Net sales of National Savings Certificate remained significantly high in the July-February period of the current fiscal year as the government’s borrowing using the tools exceeded Tk 9,311 crore from its target of Tk 20,000 crore for the fiscal year 2020-2021.
Officials of the Bangladesh Bank and other commercial banks said that the plunge in the interest rate in banks against savings products was the main reason behind the surge in the NSC sales which had far better interest rates than bank deposits.
In July-January, the National Savings Directorate sold NSC worth Tk 75,227 crore against its principal payments of Tk 45,916 crore.
As a result, the government’s net borrowing against the NSC sales increased to Tk 29,311 crore in the first eight months of FY21 against its Tk 9,665.88 crore borrowing in the same period of the previous year.
In February, the NSD sold NSC worth Tk 9,609 crore against its principal payment of Tk 6,000 crore.
With the sales and principal payment, net NSC sales rose to Tk 3,609 crore in February 2021 against Tk 1,992.52 crore in the same period of the previous year.
Although there was scope to borrow funds at a lower interest rate from the banking sector, the government continued to borrow against the NSC and refrained from lowering the interest rate keeping in mind the needs of pensioners and other fixed income groups, an official of the central bank said.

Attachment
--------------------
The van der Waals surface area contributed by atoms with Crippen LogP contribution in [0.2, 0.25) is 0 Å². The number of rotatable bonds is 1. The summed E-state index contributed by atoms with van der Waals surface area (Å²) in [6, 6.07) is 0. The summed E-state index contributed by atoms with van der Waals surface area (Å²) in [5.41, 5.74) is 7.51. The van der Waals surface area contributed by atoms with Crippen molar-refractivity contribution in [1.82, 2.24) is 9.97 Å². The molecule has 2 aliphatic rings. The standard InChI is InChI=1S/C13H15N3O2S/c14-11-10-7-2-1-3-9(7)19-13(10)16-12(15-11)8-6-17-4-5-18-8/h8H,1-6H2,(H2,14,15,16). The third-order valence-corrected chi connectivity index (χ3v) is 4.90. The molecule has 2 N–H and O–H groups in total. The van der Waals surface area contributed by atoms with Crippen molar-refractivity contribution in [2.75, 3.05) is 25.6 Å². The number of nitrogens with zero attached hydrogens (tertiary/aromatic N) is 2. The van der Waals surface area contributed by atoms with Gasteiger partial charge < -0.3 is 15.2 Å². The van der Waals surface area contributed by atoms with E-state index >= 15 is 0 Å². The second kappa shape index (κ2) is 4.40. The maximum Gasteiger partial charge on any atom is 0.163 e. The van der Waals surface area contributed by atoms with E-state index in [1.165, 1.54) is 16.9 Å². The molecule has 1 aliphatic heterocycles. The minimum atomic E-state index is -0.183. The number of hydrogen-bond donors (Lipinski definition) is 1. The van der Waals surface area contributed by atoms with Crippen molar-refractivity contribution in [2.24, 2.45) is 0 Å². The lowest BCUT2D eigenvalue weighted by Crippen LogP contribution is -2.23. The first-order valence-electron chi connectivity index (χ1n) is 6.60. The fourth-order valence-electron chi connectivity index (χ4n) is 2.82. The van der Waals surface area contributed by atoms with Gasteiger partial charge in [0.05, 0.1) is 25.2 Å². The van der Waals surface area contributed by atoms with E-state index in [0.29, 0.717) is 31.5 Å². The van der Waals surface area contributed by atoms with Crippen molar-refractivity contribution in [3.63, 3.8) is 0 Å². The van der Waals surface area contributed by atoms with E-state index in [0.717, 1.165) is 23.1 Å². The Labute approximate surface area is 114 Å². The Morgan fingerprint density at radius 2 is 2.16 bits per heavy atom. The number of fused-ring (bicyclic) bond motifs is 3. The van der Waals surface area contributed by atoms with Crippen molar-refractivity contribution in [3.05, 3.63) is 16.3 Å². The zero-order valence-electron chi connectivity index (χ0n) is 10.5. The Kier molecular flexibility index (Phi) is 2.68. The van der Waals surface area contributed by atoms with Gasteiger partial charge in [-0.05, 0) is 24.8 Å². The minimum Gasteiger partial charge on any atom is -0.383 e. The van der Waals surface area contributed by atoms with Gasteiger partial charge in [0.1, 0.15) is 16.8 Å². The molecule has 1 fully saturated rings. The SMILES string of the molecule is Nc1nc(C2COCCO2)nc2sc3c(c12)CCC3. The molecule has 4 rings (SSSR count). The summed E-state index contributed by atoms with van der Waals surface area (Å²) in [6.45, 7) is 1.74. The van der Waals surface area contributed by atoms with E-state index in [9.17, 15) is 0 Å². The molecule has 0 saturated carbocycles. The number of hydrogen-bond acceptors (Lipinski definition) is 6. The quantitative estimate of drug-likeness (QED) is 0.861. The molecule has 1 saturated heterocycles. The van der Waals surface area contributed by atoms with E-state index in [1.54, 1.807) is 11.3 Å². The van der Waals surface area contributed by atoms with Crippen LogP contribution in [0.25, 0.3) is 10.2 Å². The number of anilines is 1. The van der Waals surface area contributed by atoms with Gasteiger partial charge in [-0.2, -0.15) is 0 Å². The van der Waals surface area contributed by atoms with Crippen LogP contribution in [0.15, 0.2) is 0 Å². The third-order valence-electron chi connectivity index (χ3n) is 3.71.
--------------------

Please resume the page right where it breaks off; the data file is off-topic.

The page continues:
Md Abdullah, a NSC-holder, said that his wife and he had withdrawn their investments from a bank in February as the yield against their investments in the bank was very negligible compared with the yield provided by the government against investments in the NSC.
On maturity of their FDR in December 2020, the bank offered them 5 per cent yield while the return is around 12 per cent in NSC, Abdullah said, adding that the interest rate gap between the bank and the NSC is around 7 percentage points, which prompted him to invest in the NSC as the returns are huge.
The situation in the NSC sales changed dramatically after the imposition of the 9-per cent ceiling on the lending rate on April 1, 2020 after which the deposit rate ceiling in the banks was pulled down to 6 per cent.
Due to the credit growth plunge in the banks and non-bank financial institutions following the coronavirus outbreak coupled with the injection of money by the central bank into the economy in 2020, the banks observed a sharp spike in idle money on their hands.
In turn, many banks lowered their deposit rates to as low as 3 to 4 per cent, causing depositors to become discouraged to keep funds with them.
Amid the heavy NSC buying spree and poor implementation of the annual development programme, the government’s bank borrowing turned negative in the July-February period of FY21 despite the dismal revenue collection by the National Board of Revenue.
The BB data showed that the government had repaid Tk 11,940.23 crore in bank loans in the eight months of FY21 even though it had projected to borrow Tk 84,980 crore in FY21.
With the government’s repayment in July-February of FY21, the government’s outstanding bank borrowing dropped to Tk 1,65,882.78 crore at the end of February 2021 from Tk 1,77,823.01 crore at the end of June 2020.
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